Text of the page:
‘Negligible’ savings from assisted suicide, parliamentary report says
A fiscal analysis of Canada’s Medical Assistance in Dying (MAiD) system shows that making access to an assisted suicide easier could save Canada’s health-care system up to $149 million a year.
But the study, which was prepared by the Parliamentary Budget Office (PBO), is quick to point out the level of savings is a very small percentage — 0.08 per cent — of what the provinces, which administer health services, spend on health care each year. In 2019, total health expenditure in Canada was estimated at $264 billion, according to the Canadian Institute for Health Information.
“Expanding access to MAiD will result in a net reduction in health-care costs for the provincial governments,” the PBO report said. “However, this reduction represents a negligible portion of the health-care budgets of provinces.”
Alex Schadenberg, executive director of the Euthanasia Prevention Coalition, noted that when Canada started down the road of legalizing euthanasia, “the government stated that it was not about saving money, yet Parliament has failed in its promise to improve end-of-life care.”
“The (PBO) report goes on to state that Bill C-7 will result in more and earlier euthanasia deaths, leading to future cost savings of $149 million per year. Sadly, some people will argue that this is a good reason to promote euthanasia,” he said.
Schadenberg added that the failure to significantly fund improvements to palliative care options and undertake a national review of palliative care before expanding the MAiD system is a betrayal of a government promise for a five-year review of the MAiD system before making any changes.
The October PBO report, entitled Cost Estimate for Bill C-7 ‘Medical Assistance in Dying,’ examined the costs of the existing MAiD system in place since 2016 and the impact of changing the MAiD system to make it easier to access for those whose death is not “reasonably foreseeable.”
The report said many studies show health-care costs in the last year of life “are disproportionately high, representing between 10 per cent and 20 per cent of total health-care costs despite these patients representing about one per cent of the population.”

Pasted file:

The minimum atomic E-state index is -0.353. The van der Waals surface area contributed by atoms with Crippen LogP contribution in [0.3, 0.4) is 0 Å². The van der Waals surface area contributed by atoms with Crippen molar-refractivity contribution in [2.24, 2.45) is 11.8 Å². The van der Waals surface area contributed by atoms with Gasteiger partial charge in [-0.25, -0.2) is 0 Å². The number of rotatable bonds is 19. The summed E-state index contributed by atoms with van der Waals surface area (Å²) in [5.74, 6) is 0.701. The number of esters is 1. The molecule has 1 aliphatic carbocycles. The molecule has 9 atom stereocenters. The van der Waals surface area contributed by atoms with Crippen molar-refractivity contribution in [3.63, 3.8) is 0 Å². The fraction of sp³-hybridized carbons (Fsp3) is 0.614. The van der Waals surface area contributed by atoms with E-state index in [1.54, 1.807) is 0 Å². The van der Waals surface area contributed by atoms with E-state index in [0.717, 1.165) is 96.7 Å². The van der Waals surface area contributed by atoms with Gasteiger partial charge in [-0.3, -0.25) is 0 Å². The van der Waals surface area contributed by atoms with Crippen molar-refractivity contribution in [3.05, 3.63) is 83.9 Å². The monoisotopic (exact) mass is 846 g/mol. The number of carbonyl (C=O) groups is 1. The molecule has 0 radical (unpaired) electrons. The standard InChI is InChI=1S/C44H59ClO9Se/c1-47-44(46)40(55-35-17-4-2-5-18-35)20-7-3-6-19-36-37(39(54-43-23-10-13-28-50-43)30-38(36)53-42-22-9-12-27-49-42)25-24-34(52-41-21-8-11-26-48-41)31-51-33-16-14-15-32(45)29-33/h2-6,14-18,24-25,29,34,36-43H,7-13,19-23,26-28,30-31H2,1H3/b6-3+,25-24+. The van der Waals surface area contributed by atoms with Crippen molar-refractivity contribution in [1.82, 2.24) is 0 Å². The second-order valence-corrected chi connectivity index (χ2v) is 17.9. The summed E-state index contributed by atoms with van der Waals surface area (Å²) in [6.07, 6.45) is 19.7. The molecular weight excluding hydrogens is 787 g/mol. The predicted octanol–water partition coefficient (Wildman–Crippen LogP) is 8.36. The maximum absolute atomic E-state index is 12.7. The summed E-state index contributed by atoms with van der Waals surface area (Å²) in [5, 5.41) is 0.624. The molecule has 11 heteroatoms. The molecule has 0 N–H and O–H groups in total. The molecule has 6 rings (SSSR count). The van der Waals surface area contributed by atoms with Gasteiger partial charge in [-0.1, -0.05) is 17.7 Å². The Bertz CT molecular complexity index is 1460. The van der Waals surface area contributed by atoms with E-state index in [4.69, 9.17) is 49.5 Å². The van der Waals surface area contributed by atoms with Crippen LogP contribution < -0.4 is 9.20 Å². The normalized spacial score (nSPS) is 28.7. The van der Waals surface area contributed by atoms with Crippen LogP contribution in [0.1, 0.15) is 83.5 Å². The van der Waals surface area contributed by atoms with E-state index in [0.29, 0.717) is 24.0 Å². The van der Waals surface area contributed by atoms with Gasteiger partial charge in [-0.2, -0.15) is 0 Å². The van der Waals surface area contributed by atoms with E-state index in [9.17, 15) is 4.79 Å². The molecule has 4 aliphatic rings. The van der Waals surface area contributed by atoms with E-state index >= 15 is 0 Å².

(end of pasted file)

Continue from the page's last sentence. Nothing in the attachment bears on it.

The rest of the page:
“Nevertheless, this report should in no way be interpreted as suggesting that MAiD be used to reduce health-care costs,” the PBO report continued.
The examination of the financial impact of expanding MAiD comes as a “pre-study” of Bill C-7 continued through the Senate’s standing committee on legal and constitutional affairs hearings that were scheduled to end Nov. 27.
This committee follows upon the Parliamentary committee studying Bill C-7, introduced earlier this year in response to a Quebec Superior Court ruling that found the legislation passed in 2016 unconstitutionally restricted MAiD to those whose death was “reasonably foreseeable.”
The bill expands MAiD eligibility to people who are suffering but not expected to die.
Bill C-7 would also eliminate a 10-day waiting period to perform an assisted suicide after consent is given and opens the door to allowing for advanced directives that could see a person be put to death even if they are mentally incapable of consenting at the time they use the MAiD system.
The Canadian Conference of Catholic Bishops has joined with other faith communities and disability organizations in denouncing the expansion of the MAiD system, calling instead for greater access to palliative care.
Justice Minister David Lametti told the Senate committee Nov. 23 he believes the government has struck the right balance in respecting the dignity of people with disabilities and their right to choose to end their life if suffering becomes too great.
He also said he would like to see the MAiD regime expanded to people suffering solely from mental illness, but the government doesn’t have enough time to do so before the Dec. 18 court-ordered deadline for passage.
One thought on “‘Negligible’ savings from assisted suicide, parliamentary report says”
The on-going argument portraying a competition between palliative care and MAID is simply and disturbingly a false portrayal. Included in the laws that guide MAiD assessors is the requirement to explore palliative care options. We have heard of these assessors in fact offering their own palliative services in addition to their regular workload in under resourced communities. MAID legislation has shed light on palliative care: encouraging it wherever possible, showing where the system could do better, educating patients on their options. Most patients who seek MAID have already enjoyed the benefits of good palliative care -something we all should continue to rigorously support. But for those patients for whom palliative care cannot relieve intolerable suffering, assessors have learned that further suffering is experienced by patients whose own pleadings, whose own voices are drowned out by “advocates” championing palliative care over MAID. First person accounts speak to the relief of those patients who have doctors who can really hear them and offer what the patients know they need. PLEASE LISTEN.
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